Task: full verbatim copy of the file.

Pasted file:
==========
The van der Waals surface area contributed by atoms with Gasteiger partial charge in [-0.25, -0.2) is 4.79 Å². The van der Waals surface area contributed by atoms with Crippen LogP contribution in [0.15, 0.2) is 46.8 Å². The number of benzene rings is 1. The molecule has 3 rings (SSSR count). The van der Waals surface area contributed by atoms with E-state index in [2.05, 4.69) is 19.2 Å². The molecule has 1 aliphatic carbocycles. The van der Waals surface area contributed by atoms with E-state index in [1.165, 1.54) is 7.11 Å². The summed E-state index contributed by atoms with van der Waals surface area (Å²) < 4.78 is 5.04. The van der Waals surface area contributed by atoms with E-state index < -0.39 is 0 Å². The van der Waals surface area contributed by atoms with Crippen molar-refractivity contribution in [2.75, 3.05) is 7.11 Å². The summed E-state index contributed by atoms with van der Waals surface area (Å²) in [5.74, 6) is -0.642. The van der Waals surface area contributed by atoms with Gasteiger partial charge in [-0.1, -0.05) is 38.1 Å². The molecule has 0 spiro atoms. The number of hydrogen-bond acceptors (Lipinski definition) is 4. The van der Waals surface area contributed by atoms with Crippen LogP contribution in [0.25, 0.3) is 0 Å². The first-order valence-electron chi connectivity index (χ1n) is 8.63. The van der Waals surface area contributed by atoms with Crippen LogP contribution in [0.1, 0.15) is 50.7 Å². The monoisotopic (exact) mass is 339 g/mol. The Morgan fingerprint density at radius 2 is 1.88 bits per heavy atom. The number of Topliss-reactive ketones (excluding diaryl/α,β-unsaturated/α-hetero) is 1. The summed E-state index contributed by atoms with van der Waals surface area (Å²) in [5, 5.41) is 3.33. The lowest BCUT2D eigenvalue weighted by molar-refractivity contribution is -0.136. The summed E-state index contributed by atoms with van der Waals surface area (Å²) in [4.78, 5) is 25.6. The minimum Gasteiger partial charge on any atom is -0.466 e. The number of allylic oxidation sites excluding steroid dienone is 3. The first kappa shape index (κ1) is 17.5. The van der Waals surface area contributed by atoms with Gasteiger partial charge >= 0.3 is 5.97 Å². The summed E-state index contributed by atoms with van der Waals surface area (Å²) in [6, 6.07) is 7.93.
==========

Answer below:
The van der Waals surface area contributed by atoms with Gasteiger partial charge in [-0.25, -0.2) is 4.79 Å². The van der Waals surface area contributed by atoms with Crippen LogP contribution in [0.15, 0.2) is 46.8 Å². The number of benzene rings is 1. The molecule has 3 rings (SSSR count). The van der Waals surface area contributed by atoms with E-state index in [2.05, 4.69) is 19.2 Å². The molecule has 1 aliphatic carbocycles. The van der Waals surface area contributed by atoms with E-state index in [1.165, 1.54) is 7.11 Å². The summed E-state index contributed by atoms with van der Waals surface area (Å²) < 4.78 is 5.04. The van der Waals surface area contributed by atoms with E-state index < -0.39 is 0 Å². The van der Waals surface area contributed by atoms with Crippen molar-refractivity contribution in [2.75, 3.05) is 7.11 Å². The summed E-state index contributed by atoms with van der Waals surface area (Å²) in [5.74, 6) is -0.642. The van der Waals surface area contributed by atoms with Gasteiger partial charge in [-0.1, -0.05) is 38.1 Å². The molecule has 0 spiro atoms. The number of hydrogen-bond acceptors (Lipinski definition) is 4. The van der Waals surface area contributed by atoms with Crippen LogP contribution in [0.25, 0.3) is 0 Å². The first-order valence-electron chi connectivity index (χ1n) is 8.63. The van der Waals surface area contributed by atoms with Crippen LogP contribution in [0.1, 0.15) is 50.7 Å². The monoisotopic (exact) mass is 339 g/mol. The Morgan fingerprint density at radius 2 is 1.88 bits per heavy atom. The number of Topliss-reactive ketones (excluding diaryl/α,β-unsaturated/α-hetero) is 1. The summed E-state index contributed by atoms with van der Waals surface area (Å²) in [5, 5.41) is 3.33. The lowest BCUT2D eigenvalue weighted by molar-refractivity contribution is -0.136. The summed E-state index contributed by atoms with van der Waals surface area (Å²) in [4.78, 5) is 25.6. The minimum Gasteiger partial charge on any atom is -0.466 e. The number of allylic oxidation sites excluding steroid dienone is 3. The first kappa shape index (κ1) is 17.5. The van der Waals surface area contributed by atoms with Gasteiger partial charge >= 0.3 is 5.97 Å². The summed E-state index contributed by atoms with van der Waals surface area (Å²) in [6, 6.07) is 7.93.